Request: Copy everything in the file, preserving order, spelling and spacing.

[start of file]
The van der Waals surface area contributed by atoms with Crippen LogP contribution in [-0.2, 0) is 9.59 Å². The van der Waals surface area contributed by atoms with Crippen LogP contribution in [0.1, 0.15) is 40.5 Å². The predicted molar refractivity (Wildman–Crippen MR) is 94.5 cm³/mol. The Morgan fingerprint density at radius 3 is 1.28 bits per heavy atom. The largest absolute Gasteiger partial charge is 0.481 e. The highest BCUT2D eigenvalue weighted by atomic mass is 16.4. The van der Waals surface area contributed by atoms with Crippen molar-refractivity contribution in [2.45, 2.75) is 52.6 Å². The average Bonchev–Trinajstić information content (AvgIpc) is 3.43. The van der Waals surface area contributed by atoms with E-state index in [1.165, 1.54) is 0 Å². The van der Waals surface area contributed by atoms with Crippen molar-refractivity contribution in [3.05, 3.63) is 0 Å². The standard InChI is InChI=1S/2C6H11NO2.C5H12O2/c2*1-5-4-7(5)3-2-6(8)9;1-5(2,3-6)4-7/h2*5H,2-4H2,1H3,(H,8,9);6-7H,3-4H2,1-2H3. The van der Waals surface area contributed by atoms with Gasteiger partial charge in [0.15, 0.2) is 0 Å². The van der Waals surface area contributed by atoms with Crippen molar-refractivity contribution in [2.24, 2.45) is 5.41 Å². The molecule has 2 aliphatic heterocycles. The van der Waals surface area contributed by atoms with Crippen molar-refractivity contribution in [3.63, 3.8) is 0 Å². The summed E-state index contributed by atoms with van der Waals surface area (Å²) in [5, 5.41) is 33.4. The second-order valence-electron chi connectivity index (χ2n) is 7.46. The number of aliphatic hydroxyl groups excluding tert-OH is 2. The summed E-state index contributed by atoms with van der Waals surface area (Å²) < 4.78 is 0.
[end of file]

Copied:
The van der Waals surface area contributed by atoms with Crippen LogP contribution in [-0.2, 0) is 9.59 Å². The van der Waals surface area contributed by atoms with Crippen LogP contribution in [0.1, 0.15) is 40.5 Å². The predicted molar refractivity (Wildman–Crippen MR) is 94.5 cm³/mol. The Morgan fingerprint density at radius 3 is 1.28 bits per heavy atom. The largest absolute Gasteiger partial charge is 0.481 e. The highest BCUT2D eigenvalue weighted by atomic mass is 16.4. The van der Waals surface area contributed by atoms with Crippen molar-refractivity contribution in [2.45, 2.75) is 52.6 Å². The average Bonchev–Trinajstić information content (AvgIpc) is 3.43. The van der Waals surface area contributed by atoms with E-state index in [1.165, 1.54) is 0 Å². The van der Waals surface area contributed by atoms with Crippen molar-refractivity contribution in [3.05, 3.63) is 0 Å². The standard InChI is InChI=1S/2C6H11NO2.C5H12O2/c2*1-5-4-7(5)3-2-6(8)9;1-5(2,3-6)4-7/h2*5H,2-4H2,1H3,(H,8,9);6-7H,3-4H2,1-2H3. The van der Waals surface area contributed by atoms with Gasteiger partial charge in [0.15, 0.2) is 0 Å². The van der Waals surface area contributed by atoms with Crippen molar-refractivity contribution in [2.24, 2.45) is 5.41 Å². The molecule has 2 aliphatic heterocycles. The van der Waals surface area contributed by atoms with Crippen molar-refractivity contribution in [3.63, 3.8) is 0 Å². The summed E-state index contributed by atoms with van der Waals surface area (Å²) in [5, 5.41) is 33.4. The second-order valence-electron chi connectivity index (χ2n) is 7.46. The number of aliphatic hydroxyl groups excluding tert-OH is 2. The summed E-state index contributed by atoms with van der Waals surface area (Å²) < 4.78 is 0.